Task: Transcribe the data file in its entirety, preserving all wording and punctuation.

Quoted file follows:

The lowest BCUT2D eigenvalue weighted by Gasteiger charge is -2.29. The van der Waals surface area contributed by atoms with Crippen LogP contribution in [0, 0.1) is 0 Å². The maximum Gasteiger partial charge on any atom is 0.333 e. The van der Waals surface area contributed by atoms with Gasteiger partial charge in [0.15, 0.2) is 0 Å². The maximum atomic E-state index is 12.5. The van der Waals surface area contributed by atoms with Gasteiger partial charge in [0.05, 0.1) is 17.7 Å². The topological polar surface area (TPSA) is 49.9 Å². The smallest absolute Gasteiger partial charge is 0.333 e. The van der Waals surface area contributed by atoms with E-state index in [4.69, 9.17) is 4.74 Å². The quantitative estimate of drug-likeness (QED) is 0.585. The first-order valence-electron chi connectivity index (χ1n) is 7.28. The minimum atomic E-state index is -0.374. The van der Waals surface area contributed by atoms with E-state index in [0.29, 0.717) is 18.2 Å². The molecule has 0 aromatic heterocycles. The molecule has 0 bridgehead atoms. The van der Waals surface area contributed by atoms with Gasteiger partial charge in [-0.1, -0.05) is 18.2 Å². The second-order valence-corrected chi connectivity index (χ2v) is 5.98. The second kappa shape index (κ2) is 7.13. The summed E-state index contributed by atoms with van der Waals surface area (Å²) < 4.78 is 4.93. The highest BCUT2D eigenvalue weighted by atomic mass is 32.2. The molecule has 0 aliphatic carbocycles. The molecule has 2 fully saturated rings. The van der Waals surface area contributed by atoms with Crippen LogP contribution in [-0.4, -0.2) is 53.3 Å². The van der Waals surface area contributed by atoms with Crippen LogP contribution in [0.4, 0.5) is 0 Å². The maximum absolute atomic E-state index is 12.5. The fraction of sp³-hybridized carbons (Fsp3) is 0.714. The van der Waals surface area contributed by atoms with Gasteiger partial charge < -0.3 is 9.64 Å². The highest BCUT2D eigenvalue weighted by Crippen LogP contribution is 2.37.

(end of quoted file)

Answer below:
The lowest BCUT2D eigenvalue weighted by Gasteiger charge is -2.29. The van der Waals surface area contributed by atoms with Crippen LogP contribution in [0, 0.1) is 0 Å². The maximum Gasteiger partial charge on any atom is 0.333 e. The van der Waals surface area contributed by atoms with Gasteiger partial charge in [0.15, 0.2) is 0 Å². The maximum atomic E-state index is 12.5. The van der Waals surface area contributed by atoms with Gasteiger partial charge in [0.05, 0.1) is 17.7 Å². The topological polar surface area (TPSA) is 49.9 Å². The smallest absolute Gasteiger partial charge is 0.333 e. The van der Waals surface area contributed by atoms with E-state index in [4.69, 9.17) is 4.74 Å². The quantitative estimate of drug-likeness (QED) is 0.585. The first-order valence-electron chi connectivity index (χ1n) is 7.28. The minimum atomic E-state index is -0.374. The van der Waals surface area contributed by atoms with E-state index in [0.29, 0.717) is 18.2 Å². The molecule has 0 aromatic heterocycles. The molecule has 0 bridgehead atoms. The van der Waals surface area contributed by atoms with Gasteiger partial charge in [-0.1, -0.05) is 18.2 Å². The second-order valence-corrected chi connectivity index (χ2v) is 5.98. The second kappa shape index (κ2) is 7.13. The summed E-state index contributed by atoms with van der Waals surface area (Å²) < 4.78 is 4.93. The highest BCUT2D eigenvalue weighted by atomic mass is 32.2. The molecule has 0 aliphatic carbocycles. The molecule has 2 fully saturated rings. The van der Waals surface area contributed by atoms with Crippen LogP contribution in [-0.4, -0.2) is 53.3 Å². The van der Waals surface area contributed by atoms with Crippen LogP contribution in [0.4, 0.5) is 0 Å². The maximum absolute atomic E-state index is 12.5. The fraction of sp³-hybridized carbons (Fsp3) is 0.714. The van der Waals surface area contributed by atoms with Gasteiger partial charge < -0.3 is 9.64 Å². The highest BCUT2D eigenvalue weighted by Crippen LogP contribution is 2.37.